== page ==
Creating an Iwagumi Layout in the Nature Aquarium
Author: Takashi Amano
The world-famous aquascape artist reveals his method for re-creating the aesthetic of a Japanese rock garden in the planted aquarium.
The Iwagumi Layout
In previous articles I have introduced many aquatic plant layouts that utilized driftwood as the main material for their composition. However, in the Nature Aquarium, rocks are the most important compositional material. An aquatic plant layout composed of rocks and short aquatic plants is called an iwagumi layout, and it is classified separately from other layouts.
Driftwood as a composition material does not project a very strong presence in a layout. This is because mosses and ferns are often attached to its surface, and colorful stem plants and other aquatic plants are used in the layout. On the contrary, the presence of rocks as a compositional material is felt strongly in an iwagumi layout. Therefore the selection and the arrangement of rocks and the planting method to enhance the presence of the rocks are very important for an iwagumi layout.
Emulating Natural Scenery
In the Nature Aquarium, the naturalistic appearance of the layout is enhanced through composition and planting. It is not an exaggeration to say that the success of an iwagumi layout depends almost entirely on the composition of rock arrangement and planting.One must work very meticulously when producing an iwagumi layout.
In an iwagumi layout, rocks are placed in an aquarium by keeping in mind an image of natural scenery with stones and rocks. This type of scenery is often found from the upper reaches to the mid-portion of a river, a seaside, or high plains. Since it is not possible to actually reproduce nature in an aquatic plant layout, which has a lot of limitations, we must express the image of the scenery. It is important to observe a lot of natural scenery and commit to our memories the details regarding stones and rocks. This information comes in handy when selecting and arranging rocks, and it is essential in creating anatural-looking iwagumi layout.
For example, many round river rocks are found scattered in the upstream of a river. Their locations and orientation change with a natural forces, such as the flow of the river. In other words, you can express the flow of water in a layout by recreating the placement and the tilt of the rocks.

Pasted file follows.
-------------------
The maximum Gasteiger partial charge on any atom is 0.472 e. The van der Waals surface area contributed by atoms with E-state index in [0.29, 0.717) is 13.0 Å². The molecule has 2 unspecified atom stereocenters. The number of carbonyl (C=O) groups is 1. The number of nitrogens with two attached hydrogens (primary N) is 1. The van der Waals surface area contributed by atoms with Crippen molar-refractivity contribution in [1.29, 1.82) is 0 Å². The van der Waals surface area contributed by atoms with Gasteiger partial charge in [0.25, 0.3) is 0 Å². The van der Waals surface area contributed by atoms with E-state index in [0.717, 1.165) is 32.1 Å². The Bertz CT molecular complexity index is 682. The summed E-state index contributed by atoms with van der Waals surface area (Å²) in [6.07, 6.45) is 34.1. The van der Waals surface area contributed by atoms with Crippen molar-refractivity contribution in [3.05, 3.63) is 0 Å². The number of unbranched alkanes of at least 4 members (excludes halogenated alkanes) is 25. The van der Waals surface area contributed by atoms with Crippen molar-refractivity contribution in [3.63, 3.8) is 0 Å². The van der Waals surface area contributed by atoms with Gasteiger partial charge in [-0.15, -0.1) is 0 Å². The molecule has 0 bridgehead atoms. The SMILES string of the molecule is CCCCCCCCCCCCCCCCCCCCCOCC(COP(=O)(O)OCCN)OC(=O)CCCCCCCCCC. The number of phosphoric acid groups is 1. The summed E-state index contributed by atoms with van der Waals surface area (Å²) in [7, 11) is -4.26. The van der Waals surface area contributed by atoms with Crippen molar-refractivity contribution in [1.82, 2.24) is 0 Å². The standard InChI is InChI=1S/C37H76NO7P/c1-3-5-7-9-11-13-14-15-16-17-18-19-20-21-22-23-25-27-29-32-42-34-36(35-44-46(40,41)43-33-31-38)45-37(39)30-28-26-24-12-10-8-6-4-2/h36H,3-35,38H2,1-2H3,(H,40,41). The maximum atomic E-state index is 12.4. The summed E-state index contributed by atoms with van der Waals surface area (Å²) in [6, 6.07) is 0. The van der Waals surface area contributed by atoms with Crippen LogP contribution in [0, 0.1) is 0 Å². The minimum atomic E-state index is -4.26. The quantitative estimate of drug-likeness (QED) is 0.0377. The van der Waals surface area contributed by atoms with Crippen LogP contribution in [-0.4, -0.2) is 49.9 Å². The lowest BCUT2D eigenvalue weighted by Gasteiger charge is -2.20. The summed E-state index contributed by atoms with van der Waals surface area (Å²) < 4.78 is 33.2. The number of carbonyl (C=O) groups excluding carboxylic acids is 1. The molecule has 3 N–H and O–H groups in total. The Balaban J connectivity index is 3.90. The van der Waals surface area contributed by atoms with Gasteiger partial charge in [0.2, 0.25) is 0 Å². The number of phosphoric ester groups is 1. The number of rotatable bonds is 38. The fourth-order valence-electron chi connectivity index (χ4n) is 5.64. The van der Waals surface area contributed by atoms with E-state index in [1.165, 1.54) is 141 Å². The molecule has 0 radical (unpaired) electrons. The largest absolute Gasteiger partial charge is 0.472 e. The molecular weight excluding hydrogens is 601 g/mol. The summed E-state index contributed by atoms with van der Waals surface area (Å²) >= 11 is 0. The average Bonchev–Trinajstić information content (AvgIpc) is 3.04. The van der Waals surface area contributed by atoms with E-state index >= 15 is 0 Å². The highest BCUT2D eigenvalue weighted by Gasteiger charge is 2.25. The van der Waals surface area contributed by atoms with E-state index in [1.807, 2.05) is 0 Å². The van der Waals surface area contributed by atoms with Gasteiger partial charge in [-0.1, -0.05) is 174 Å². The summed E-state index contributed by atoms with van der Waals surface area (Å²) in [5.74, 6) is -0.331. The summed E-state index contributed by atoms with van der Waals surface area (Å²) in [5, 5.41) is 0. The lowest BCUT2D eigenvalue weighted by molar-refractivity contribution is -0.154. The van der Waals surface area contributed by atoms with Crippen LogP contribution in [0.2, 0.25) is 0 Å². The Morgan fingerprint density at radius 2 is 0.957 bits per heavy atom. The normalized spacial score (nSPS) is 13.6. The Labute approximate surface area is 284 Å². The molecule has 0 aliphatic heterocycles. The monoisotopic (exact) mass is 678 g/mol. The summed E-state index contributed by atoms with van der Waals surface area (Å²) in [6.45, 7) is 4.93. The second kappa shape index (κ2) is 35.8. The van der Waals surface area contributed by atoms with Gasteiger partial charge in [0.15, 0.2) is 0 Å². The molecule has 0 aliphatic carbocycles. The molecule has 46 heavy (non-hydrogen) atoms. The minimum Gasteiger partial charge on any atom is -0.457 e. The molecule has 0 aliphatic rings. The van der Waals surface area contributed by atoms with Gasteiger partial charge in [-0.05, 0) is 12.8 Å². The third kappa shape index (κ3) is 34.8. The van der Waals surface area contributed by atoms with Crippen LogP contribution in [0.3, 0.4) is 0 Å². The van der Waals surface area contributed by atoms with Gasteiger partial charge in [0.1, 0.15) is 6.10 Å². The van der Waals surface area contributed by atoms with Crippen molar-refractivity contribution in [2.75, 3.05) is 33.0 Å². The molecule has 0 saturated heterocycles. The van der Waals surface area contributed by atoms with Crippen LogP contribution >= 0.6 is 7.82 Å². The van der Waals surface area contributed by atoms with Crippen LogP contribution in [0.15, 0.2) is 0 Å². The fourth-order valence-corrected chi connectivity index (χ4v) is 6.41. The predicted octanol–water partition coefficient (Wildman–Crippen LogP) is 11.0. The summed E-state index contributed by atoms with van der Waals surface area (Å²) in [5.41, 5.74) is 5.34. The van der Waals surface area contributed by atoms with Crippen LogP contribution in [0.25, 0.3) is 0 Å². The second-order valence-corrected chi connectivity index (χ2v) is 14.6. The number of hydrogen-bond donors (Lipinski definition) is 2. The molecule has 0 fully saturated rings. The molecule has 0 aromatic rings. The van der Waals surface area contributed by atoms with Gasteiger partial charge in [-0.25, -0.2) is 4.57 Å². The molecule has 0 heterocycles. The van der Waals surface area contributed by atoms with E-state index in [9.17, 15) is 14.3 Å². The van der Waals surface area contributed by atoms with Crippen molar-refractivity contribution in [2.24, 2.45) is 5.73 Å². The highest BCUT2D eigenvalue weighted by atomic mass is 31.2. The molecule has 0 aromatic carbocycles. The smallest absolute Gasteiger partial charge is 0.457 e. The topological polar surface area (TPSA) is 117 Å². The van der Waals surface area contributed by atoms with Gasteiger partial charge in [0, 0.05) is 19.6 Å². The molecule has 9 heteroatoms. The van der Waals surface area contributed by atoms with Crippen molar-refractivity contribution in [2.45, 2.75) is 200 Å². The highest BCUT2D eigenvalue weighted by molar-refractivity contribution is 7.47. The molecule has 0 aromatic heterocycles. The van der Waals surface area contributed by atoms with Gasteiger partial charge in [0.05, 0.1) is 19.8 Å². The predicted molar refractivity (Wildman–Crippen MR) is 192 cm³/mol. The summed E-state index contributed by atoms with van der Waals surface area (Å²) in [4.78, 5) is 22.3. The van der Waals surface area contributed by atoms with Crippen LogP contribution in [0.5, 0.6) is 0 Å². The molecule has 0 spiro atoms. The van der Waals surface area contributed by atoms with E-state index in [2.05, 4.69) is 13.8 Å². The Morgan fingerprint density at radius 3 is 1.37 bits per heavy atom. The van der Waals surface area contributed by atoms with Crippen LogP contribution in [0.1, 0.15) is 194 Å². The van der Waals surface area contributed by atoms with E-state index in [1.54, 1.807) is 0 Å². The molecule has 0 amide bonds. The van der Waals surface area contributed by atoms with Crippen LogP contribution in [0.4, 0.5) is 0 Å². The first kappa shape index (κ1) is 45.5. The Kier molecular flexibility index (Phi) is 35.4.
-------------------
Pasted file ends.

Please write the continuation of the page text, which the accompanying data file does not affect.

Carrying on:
Rocks in a seaside scene protrude above the water’s surface or sand and may appear to be separate. However, they are often parts of a larger boulder and connected below the water surface or in the sand. In order to express this in a layout, we must select rocks that are the same type and produce the layout by mounding substrate around the rocks so that the rocks appear connected below the surface. As either example indicates, there is a strong connection between an iwagumi layout and natural scenery.
Creating the Iwagumi Layout
Let me explain the actual process with which I create an iwagumi layout. I am going to introduce an example of a layout in a 180-cm (72-inch) aquarium (, with the dimensions W180 x D60 x H60 cm (W72 x D24 x H24 inches). A long aquarium with a wide aspect ratio such as this one is suitable to express the flow and breadth of water with an iwagumi layout.
As a basic rule of an aquatic plant layout, substrate is placed in the aquarium first. However, the thickness of the substrate in an iwagumi layout is different from that in a standard aquatic plant layout. In an iwagumi layout, substrate is laid somewhat thinly without sloping the ground, taking into consideration the mounding to be done later.
Once the substrate is laid, rocks are arranged next.In this layout I used the type of river rock called Hakkaiseki. When selecting rocks, it is important to choose several in varying sizes (which will depend on the size of the aquarium) from among rocks with the same texture and quality.
The largest rock is placed in the middle and smaller rocks are arranged around it in such positions and orientations that render the feeling of a constant flow of water. In a large aquarium such as this one, it is easier to create a layout by making a group of rocks in both the left and right sides. Once rocks are placed, substrate is mounded around the rocks and toward the rear of the left and right sides of the aquarium. Doing so gives stability to a rock arrangement and defines a composition more clearly.
The key point for mounding substrate around rocks is to use fine powdertype substrate, such as a fine-grained aquatic-plant soil, and pour it between rocks thoroughly. This is done so you may place aquatic plants there later in order to enhance the natural feel and refine the layout.
Next, the work will advance to planting. The substrate is dampened, since it is difficult to plant aquatic plants in a dry substrate. You must be careful when adding water, since water can cause the mounded soil to collapse or put a crater in the substrate. You must gently sprinkle water by hand and dampen the entire substrate.
In an iwagumi layout, the presence of rocks is enhanced by planting short aquatic plants. Although a single type of aquatic plant such as Glossostigma is sometimes used, a combination of several plants, as in this layout, produces a change in a plant arrangement. A natural feel is produced by planting multiple plants, taking care not to hide the rocks as much as possible by using the shortest Cuba pearl grass in the foreground, the next shortest cobra grass around the rocks, and tallest hair grass behind the rocks.
It is important to plant aquatic plants meticulously between the rocks. It is evident in this layout that cobra grass was planted carefully around the rocks at the initial planting time. The arrangement of aquatic plants in addition to the natural appearance of the rocks enhances the natural feel of the layout.
See the full article on TFH Digital http://www.tfhdigital.com/tfh/200712/#pg84